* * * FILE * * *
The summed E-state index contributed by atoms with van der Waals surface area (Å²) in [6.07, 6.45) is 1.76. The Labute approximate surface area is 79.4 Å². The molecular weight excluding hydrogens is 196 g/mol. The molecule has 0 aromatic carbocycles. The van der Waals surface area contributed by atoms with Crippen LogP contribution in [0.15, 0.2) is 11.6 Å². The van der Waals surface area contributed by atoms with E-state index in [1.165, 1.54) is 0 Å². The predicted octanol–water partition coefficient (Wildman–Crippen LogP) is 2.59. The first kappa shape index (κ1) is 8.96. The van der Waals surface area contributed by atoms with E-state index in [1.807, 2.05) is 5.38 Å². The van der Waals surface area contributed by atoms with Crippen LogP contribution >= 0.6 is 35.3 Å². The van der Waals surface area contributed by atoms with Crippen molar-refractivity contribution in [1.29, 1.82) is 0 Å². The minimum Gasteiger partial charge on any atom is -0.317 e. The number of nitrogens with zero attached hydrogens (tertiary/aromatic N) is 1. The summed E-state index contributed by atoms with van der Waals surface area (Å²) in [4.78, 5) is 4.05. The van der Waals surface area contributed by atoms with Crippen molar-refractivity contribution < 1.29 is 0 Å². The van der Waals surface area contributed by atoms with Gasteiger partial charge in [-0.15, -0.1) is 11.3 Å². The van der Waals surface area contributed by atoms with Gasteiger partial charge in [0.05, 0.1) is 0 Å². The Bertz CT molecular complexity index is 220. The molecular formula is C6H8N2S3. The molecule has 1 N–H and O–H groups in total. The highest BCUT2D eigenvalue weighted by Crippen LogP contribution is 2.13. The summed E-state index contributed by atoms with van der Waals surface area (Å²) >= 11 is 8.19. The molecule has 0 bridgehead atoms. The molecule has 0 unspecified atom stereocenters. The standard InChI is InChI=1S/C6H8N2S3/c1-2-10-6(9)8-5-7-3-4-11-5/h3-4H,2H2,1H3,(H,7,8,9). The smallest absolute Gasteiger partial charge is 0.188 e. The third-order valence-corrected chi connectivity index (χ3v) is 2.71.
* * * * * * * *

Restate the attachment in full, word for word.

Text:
The summed E-state index contributed by atoms with van der Waals surface area (Å²) in [6.07, 6.45) is 1.76. The Labute approximate surface area is 79.4 Å². The molecular weight excluding hydrogens is 196 g/mol. The molecule has 0 aromatic carbocycles. The van der Waals surface area contributed by atoms with Crippen LogP contribution in [0.15, 0.2) is 11.6 Å². The van der Waals surface area contributed by atoms with E-state index in [1.165, 1.54) is 0 Å². The predicted octanol–water partition coefficient (Wildman–Crippen LogP) is 2.59. The first kappa shape index (κ1) is 8.96. The van der Waals surface area contributed by atoms with E-state index in [1.807, 2.05) is 5.38 Å². The van der Waals surface area contributed by atoms with Crippen LogP contribution >= 0.6 is 35.3 Å². The van der Waals surface area contributed by atoms with Crippen molar-refractivity contribution in [1.29, 1.82) is 0 Å². The minimum Gasteiger partial charge on any atom is -0.317 e. The number of nitrogens with zero attached hydrogens (tertiary/aromatic N) is 1. The summed E-state index contributed by atoms with van der Waals surface area (Å²) in [4.78, 5) is 4.05. The van der Waals surface area contributed by atoms with Crippen molar-refractivity contribution < 1.29 is 0 Å². The van der Waals surface area contributed by atoms with Gasteiger partial charge in [-0.15, -0.1) is 11.3 Å². The van der Waals surface area contributed by atoms with Gasteiger partial charge in [0.05, 0.1) is 0 Å². The Bertz CT molecular complexity index is 220. The molecular formula is C6H8N2S3. The molecule has 1 N–H and O–H groups in total. The highest BCUT2D eigenvalue weighted by Crippen LogP contribution is 2.13. The summed E-state index contributed by atoms with van der Waals surface area (Å²) >= 11 is 8.19. The molecule has 0 bridgehead atoms. The molecule has 0 unspecified atom stereocenters. The standard InChI is InChI=1S/C6H8N2S3/c1-2-10-6(9)8-5-7-3-4-11-5/h3-4H,2H2,1H3,(H,7,8,9). The smallest absolute Gasteiger partial charge is 0.188 e. The third-order valence-corrected chi connectivity index (χ3v) is 2.71.